NIA CHARLESTOWN NEVIS – “St. Kitts and Nevis is one country, and crime and insecurity in any part of that country is crime and insecurity in the whole of that country.”
This was the sentiment expressed by Hon. Mark Brantley, Premier of Nevis, in response to the recent spate of gun-related homicides on St. Kitts.
“The uptick of homicides in St. Kitts is of grave concern to the Nevis Island Administration. We recognize, for example, that based on how close we are to each other and based on the ease of transportation…we recognize that crime can occur in Basseterre and in under an hour those individuals could be in Nevis and vice versa.
“So yes we are concerned. We shall be continuing our engagements with the police on Nevis to seek to have them on alert, because we are also being advised that one of the situations sometimes is that those involved in criminal activities, particularly violent crime, on St. Kitts they tend to come to Nevis to ‘cool out’, and so we are concerned about that ‘heat’ being brought with them…that is why we have always advocated for a holistic approach in relation to crime-fighting.”
The Premier pledged the support and commitment of the NIA to the Federal Government, which is charged with national security and crime prevention.
He admonished persons on Nevis not to adopt a complacent attitude in regard to the incidents on St. Kitts.
“Whatever support we can give, because it has to be all of us involved. I want to warn Nevisians not to sit back and say another one gone in St. Kitts, because crime knows no border, it knows no boundary, it knows no colour, no race, no class, no sex, no creed. Crime is crime, and bullets can’t see and you never know where you might be when these criminals decide to act out against each other.”
He extended sympathy to those who lost loved ones in the recent gunplay and encouraged the populace to do the right thing and assist law enforcement in their crime-fighting efforts. He also called on the Police High Command and the rank and file to do all they can to prevent, and where they cannot prevent, to detect and bring the criminals to justice.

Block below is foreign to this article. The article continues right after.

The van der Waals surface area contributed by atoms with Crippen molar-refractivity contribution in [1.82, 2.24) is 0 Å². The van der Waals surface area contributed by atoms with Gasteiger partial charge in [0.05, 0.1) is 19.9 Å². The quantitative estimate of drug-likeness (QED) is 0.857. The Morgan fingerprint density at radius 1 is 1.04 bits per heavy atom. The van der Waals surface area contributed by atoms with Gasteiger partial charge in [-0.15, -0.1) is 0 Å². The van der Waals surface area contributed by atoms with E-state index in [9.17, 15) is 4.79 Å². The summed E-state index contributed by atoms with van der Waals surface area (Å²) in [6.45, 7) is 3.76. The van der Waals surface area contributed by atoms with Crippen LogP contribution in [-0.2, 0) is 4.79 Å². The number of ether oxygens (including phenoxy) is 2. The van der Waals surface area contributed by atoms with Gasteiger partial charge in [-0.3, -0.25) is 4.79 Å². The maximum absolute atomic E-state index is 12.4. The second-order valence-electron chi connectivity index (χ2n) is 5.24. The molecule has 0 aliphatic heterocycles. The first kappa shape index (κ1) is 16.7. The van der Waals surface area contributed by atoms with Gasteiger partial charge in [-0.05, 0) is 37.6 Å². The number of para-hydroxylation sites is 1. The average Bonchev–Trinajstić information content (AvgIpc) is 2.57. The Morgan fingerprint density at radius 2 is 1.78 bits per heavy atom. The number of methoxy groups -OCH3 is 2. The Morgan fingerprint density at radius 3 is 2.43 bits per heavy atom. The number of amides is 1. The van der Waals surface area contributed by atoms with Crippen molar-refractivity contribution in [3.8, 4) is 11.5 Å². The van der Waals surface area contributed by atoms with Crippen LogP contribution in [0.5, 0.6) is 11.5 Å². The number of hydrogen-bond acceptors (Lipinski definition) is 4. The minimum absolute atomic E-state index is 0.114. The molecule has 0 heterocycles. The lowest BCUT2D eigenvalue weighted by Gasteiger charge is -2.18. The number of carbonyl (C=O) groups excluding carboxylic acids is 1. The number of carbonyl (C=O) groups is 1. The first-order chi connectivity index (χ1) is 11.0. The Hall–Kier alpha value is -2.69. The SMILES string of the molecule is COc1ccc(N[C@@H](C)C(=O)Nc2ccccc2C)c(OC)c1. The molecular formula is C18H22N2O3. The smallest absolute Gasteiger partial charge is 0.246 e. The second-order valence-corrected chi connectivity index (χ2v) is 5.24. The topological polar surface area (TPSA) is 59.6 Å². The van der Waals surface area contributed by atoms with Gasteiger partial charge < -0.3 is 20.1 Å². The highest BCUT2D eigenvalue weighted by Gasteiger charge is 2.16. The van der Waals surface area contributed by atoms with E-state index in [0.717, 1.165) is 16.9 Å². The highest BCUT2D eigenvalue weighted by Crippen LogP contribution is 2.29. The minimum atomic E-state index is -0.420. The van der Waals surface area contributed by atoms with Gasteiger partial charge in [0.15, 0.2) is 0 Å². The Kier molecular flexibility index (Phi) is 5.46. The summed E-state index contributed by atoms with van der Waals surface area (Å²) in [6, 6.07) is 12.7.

Premier Brantley advised young persons especially to avoid a life of crime as it would only lead to prison or a cemetery. Against that backdrop, he urged parents, romantic partners and relatives of those involved in criminal activity not to aid and abet them, but instead implore them to become productive members of society.
The Premier cautioned that all members of society, including civic and religious leaders, to take an active role in being part of the solution. He stressed the deleterious effect crime has on any economy.
“At the end of the day all it does is bring grief and despair to families and loved ones, and it brings terror to the wider community…Nothing can ‘mash up’ a country as quickly as crime, because once people feel unsafe your tourism goes to naught, your businesses go to naught because people feel they have to close early.
“And so I’m encouraging all of society including those elements who are involved in this activity to cease and desist…that is not the country that we want, and so we need now to take stock now before this unruly horse starts up again…we need to all in one voice to say ‘No. Enough.’ This is not what we want for ourselves.”